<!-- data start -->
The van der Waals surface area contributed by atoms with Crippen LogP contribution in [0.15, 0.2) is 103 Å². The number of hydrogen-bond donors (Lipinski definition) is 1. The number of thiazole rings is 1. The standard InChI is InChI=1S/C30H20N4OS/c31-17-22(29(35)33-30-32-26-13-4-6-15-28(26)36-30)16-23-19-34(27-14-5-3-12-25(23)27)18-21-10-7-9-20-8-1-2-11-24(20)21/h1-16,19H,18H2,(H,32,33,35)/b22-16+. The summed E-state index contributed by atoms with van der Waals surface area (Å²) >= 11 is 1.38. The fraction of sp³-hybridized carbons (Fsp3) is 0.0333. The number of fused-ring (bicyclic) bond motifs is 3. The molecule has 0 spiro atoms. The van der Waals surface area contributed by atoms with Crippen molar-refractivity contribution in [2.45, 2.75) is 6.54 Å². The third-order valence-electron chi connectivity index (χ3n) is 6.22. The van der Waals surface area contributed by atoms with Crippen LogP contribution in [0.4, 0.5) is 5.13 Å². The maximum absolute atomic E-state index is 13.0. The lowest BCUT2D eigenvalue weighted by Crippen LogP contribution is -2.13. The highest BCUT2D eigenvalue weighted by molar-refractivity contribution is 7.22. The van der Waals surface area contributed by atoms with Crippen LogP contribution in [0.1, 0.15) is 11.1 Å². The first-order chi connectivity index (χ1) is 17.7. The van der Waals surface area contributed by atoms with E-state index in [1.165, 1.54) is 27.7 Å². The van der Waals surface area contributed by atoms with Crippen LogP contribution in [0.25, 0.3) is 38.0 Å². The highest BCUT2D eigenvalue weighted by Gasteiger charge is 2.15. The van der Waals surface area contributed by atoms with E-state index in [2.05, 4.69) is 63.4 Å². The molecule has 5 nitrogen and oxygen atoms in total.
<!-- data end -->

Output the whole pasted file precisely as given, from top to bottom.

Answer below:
The van der Waals surface area contributed by atoms with Crippen LogP contribution in [0.15, 0.2) is 103 Å². The number of hydrogen-bond donors (Lipinski definition) is 1. The number of thiazole rings is 1. The standard InChI is InChI=1S/C30H20N4OS/c31-17-22(29(35)33-30-32-26-13-4-6-15-28(26)36-30)16-23-19-34(27-14-5-3-12-25(23)27)18-21-10-7-9-20-8-1-2-11-24(20)21/h1-16,19H,18H2,(H,32,33,35)/b22-16+. The summed E-state index contributed by atoms with van der Waals surface area (Å²) >= 11 is 1.38. The fraction of sp³-hybridized carbons (Fsp3) is 0.0333. The number of fused-ring (bicyclic) bond motifs is 3. The molecule has 0 spiro atoms. The van der Waals surface area contributed by atoms with Crippen molar-refractivity contribution in [2.45, 2.75) is 6.54 Å². The third-order valence-electron chi connectivity index (χ3n) is 6.22. The van der Waals surface area contributed by atoms with Crippen LogP contribution in [0.4, 0.5) is 5.13 Å². The maximum absolute atomic E-state index is 13.0. The lowest BCUT2D eigenvalue weighted by Crippen LogP contribution is -2.13. The highest BCUT2D eigenvalue weighted by molar-refractivity contribution is 7.22. The van der Waals surface area contributed by atoms with Crippen LogP contribution in [0.1, 0.15) is 11.1 Å². The first-order chi connectivity index (χ1) is 17.7. The van der Waals surface area contributed by atoms with E-state index in [1.165, 1.54) is 27.7 Å². The van der Waals surface area contributed by atoms with Crippen LogP contribution in [0.25, 0.3) is 38.0 Å². The highest BCUT2D eigenvalue weighted by Gasteiger charge is 2.15. The van der Waals surface area contributed by atoms with E-state index in [2.05, 4.69) is 63.4 Å². The molecule has 5 nitrogen and oxygen atoms in total.